On any variation, stay within your safe range of motion, if you lose control at any point, then simple drop to the floor, trying to save it can put tremendous strain into the lower back.
This cheap piece of kit is highly underrated but if used well can and will build some serious core strength and give balance to a body.
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If it’s good enough for Iron Man…..
I think it’s fair to say the Turkish Get Up is one of my favorite things to do.
It’s also pretty fair to say there’s a lot of people who would agree with me that it is an incredibly valuable lift, for a number of reasons.
It’s also fair to say that a lot of people talk a lot of bollocks about the lift.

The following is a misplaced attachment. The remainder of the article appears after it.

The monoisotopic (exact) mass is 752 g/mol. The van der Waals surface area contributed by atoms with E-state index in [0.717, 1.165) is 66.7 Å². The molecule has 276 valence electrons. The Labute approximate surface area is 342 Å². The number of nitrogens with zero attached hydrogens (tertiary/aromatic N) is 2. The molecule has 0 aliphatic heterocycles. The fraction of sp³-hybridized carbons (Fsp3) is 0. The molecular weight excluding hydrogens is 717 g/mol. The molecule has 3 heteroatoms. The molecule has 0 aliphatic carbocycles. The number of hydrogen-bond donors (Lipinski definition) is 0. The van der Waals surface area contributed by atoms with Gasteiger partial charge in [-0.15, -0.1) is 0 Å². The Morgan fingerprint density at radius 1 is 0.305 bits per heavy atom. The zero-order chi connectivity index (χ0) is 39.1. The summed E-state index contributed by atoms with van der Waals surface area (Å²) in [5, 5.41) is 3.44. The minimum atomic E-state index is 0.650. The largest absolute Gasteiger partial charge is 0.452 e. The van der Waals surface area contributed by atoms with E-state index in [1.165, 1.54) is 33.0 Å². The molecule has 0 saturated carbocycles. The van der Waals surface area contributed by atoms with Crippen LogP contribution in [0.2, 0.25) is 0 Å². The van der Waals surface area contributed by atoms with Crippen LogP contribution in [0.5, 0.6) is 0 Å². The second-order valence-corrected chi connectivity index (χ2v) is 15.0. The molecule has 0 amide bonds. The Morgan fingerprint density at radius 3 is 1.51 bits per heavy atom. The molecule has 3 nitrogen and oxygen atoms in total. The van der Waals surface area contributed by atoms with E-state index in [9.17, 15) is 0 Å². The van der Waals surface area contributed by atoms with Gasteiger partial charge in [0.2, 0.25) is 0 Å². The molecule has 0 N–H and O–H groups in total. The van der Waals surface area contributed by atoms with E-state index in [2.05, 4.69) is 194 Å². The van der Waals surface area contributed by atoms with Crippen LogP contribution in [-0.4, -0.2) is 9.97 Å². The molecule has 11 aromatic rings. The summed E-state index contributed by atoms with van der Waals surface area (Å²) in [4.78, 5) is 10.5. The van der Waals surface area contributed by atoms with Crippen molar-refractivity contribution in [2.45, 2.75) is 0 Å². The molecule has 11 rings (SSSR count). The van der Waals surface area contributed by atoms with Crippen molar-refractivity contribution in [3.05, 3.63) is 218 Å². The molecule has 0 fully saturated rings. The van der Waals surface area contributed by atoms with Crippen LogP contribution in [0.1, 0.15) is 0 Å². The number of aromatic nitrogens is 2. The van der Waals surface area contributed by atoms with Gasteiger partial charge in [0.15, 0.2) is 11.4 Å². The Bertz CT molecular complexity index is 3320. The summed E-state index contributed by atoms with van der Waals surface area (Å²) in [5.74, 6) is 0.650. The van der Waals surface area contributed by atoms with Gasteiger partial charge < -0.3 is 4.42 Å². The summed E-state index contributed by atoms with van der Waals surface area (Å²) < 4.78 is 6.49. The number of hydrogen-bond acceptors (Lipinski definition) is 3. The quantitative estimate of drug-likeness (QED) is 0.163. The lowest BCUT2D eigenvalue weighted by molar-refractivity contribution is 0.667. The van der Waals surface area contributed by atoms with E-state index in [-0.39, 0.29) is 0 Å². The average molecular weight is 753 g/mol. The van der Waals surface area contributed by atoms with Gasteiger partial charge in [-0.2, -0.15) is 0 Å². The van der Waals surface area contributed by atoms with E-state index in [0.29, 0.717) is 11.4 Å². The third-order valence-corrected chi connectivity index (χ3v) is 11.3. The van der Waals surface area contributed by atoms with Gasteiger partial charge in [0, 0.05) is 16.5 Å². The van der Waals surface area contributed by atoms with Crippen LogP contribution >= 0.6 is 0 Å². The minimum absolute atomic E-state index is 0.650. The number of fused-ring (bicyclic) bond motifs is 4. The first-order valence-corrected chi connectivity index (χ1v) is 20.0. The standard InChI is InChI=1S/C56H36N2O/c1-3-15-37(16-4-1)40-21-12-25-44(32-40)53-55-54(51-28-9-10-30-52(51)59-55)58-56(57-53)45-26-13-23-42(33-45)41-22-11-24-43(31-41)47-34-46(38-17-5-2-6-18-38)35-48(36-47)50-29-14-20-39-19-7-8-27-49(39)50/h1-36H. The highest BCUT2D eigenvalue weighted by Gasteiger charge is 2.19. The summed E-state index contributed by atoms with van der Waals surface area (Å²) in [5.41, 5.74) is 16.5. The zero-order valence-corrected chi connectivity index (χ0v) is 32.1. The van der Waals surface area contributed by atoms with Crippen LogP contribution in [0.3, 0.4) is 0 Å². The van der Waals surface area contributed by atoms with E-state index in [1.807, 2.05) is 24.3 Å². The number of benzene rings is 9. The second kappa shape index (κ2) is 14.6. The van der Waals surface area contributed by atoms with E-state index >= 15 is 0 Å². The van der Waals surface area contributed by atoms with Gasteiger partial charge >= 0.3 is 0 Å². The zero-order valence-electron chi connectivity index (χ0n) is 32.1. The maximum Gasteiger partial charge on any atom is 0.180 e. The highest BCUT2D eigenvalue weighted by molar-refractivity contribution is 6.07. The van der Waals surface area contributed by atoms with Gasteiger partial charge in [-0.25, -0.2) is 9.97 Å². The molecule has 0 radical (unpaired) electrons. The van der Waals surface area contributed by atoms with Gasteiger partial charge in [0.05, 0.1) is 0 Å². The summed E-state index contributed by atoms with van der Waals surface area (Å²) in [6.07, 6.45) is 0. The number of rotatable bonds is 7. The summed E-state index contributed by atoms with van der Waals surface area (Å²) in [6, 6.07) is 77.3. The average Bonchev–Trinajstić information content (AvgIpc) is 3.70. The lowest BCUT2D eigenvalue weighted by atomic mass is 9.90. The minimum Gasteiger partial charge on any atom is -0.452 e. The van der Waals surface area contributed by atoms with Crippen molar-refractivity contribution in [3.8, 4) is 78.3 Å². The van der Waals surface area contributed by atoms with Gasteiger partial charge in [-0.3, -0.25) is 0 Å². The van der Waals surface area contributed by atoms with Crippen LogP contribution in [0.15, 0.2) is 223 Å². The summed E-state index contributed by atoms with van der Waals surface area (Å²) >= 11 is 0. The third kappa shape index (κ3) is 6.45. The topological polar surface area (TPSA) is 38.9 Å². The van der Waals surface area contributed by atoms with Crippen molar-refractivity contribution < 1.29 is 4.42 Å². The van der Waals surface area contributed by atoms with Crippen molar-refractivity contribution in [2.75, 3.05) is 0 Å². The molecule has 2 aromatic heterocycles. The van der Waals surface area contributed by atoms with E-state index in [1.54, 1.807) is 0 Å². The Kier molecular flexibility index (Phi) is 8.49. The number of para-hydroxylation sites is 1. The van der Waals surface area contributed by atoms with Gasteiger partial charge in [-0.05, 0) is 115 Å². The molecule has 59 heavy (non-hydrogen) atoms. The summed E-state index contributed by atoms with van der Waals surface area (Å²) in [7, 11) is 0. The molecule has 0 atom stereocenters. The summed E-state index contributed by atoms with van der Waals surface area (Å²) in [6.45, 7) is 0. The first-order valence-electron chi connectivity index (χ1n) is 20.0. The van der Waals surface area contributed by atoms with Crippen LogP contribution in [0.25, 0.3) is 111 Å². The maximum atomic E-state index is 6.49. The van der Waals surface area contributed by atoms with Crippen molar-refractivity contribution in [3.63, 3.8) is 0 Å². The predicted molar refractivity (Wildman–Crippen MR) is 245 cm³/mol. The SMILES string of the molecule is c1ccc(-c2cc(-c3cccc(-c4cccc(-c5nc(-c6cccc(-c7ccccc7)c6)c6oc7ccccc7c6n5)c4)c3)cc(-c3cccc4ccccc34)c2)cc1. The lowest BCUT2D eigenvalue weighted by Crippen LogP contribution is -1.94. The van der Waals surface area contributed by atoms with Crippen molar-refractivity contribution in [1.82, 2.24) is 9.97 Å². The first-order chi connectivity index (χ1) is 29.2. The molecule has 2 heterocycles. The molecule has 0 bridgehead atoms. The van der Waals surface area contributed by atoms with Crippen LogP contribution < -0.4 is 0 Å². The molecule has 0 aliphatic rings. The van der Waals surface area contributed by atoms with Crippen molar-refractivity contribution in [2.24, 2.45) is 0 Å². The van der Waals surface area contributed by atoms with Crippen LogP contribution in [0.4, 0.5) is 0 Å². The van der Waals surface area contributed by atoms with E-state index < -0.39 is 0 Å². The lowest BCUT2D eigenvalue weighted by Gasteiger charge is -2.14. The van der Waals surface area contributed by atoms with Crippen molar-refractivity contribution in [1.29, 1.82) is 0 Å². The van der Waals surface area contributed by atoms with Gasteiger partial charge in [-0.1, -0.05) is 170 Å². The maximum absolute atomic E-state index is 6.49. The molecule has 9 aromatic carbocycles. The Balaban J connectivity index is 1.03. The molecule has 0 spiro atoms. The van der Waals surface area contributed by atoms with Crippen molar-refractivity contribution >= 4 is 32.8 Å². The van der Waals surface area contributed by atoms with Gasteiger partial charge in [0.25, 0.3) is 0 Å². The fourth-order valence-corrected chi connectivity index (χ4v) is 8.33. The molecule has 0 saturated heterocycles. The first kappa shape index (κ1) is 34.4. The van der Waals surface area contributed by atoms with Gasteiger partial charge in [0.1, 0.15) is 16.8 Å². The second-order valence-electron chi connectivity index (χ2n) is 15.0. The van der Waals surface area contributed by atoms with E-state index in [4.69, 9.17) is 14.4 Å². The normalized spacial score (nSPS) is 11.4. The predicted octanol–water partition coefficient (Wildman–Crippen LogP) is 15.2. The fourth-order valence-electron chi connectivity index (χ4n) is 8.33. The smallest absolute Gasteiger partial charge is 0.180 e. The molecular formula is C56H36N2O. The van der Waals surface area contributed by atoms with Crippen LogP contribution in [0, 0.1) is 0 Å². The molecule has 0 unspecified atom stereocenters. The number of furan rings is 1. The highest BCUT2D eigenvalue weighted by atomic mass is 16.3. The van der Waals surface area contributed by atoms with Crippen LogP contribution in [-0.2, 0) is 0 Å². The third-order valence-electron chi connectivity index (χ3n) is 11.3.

There are many ways to work the get up depending on the type of response you’re trying to elicit from the body.
And just the other day I had two very different lads in who have get ups programmed into their workouts but for very different reasons, and as a result, they do the lift differently.
The two lads are Don and Les. Don is a BJJ player, fairly new to the sport coming into it with very little of any sort of training. Much like most people who take up a martial art, it was his first real training experience.
Les on the other hand is a bit of a machine. He’s a hockey player (proper hockey, not that padded up ice dancing thing…) and loves to train hard.
The two lads both partake in sports that live in a forward flexed posture. The hockey player is hunched over with his stick on the floor to control the ball. The BJJ guy, especially the new guys, are usually on their backs in a foetal position trying not let the better guy fold them in half.
Don realised early on that he needed to get some serious core strength going, so he came to me. At first he couldn’t hold a plank steady for 30seconds.